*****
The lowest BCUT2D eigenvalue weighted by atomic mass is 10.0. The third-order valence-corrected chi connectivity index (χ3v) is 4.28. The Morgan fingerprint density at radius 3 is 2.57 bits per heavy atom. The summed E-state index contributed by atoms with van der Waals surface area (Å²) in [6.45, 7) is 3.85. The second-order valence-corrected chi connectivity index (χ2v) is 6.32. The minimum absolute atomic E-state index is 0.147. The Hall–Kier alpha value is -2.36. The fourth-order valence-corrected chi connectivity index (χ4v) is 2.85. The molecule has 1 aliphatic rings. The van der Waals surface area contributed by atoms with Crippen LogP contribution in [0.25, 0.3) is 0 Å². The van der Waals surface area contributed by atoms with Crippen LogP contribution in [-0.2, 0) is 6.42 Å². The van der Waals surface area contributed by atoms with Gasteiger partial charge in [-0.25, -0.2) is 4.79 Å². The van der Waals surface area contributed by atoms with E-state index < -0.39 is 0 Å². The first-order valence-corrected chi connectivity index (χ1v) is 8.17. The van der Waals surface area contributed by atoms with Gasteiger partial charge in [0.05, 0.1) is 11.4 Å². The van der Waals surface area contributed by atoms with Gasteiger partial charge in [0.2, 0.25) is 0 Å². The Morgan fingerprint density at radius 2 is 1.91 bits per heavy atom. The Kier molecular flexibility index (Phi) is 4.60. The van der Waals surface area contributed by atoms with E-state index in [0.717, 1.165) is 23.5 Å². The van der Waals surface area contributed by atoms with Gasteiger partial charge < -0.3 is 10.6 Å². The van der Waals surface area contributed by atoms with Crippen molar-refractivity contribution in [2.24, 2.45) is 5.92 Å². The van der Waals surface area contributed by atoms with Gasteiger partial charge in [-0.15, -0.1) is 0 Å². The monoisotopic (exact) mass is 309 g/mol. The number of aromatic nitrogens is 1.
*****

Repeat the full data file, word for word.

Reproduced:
The lowest BCUT2D eigenvalue weighted by atomic mass is 10.0. The third-order valence-corrected chi connectivity index (χ3v) is 4.28. The Morgan fingerprint density at radius 3 is 2.57 bits per heavy atom. The summed E-state index contributed by atoms with van der Waals surface area (Å²) in [6.45, 7) is 3.85. The second-order valence-corrected chi connectivity index (χ2v) is 6.32. The minimum absolute atomic E-state index is 0.147. The Hall–Kier alpha value is -2.36. The fourth-order valence-corrected chi connectivity index (χ4v) is 2.85. The molecule has 1 aliphatic rings. The van der Waals surface area contributed by atoms with Crippen LogP contribution in [0.25, 0.3) is 0 Å². The van der Waals surface area contributed by atoms with Crippen LogP contribution in [-0.2, 0) is 6.42 Å². The van der Waals surface area contributed by atoms with Gasteiger partial charge in [-0.25, -0.2) is 4.79 Å². The van der Waals surface area contributed by atoms with E-state index < -0.39 is 0 Å². The first-order valence-corrected chi connectivity index (χ1v) is 8.17. The van der Waals surface area contributed by atoms with Gasteiger partial charge in [0.05, 0.1) is 11.4 Å². The van der Waals surface area contributed by atoms with Gasteiger partial charge in [0.2, 0.25) is 0 Å². The Morgan fingerprint density at radius 2 is 1.91 bits per heavy atom. The Kier molecular flexibility index (Phi) is 4.60. The van der Waals surface area contributed by atoms with E-state index in [0.717, 1.165) is 23.5 Å². The van der Waals surface area contributed by atoms with Gasteiger partial charge < -0.3 is 10.6 Å². The van der Waals surface area contributed by atoms with Crippen molar-refractivity contribution in [2.24, 2.45) is 5.92 Å². The van der Waals surface area contributed by atoms with Gasteiger partial charge in [-0.15, -0.1) is 0 Å². The monoisotopic (exact) mass is 309 g/mol. The number of aromatic nitrogens is 1.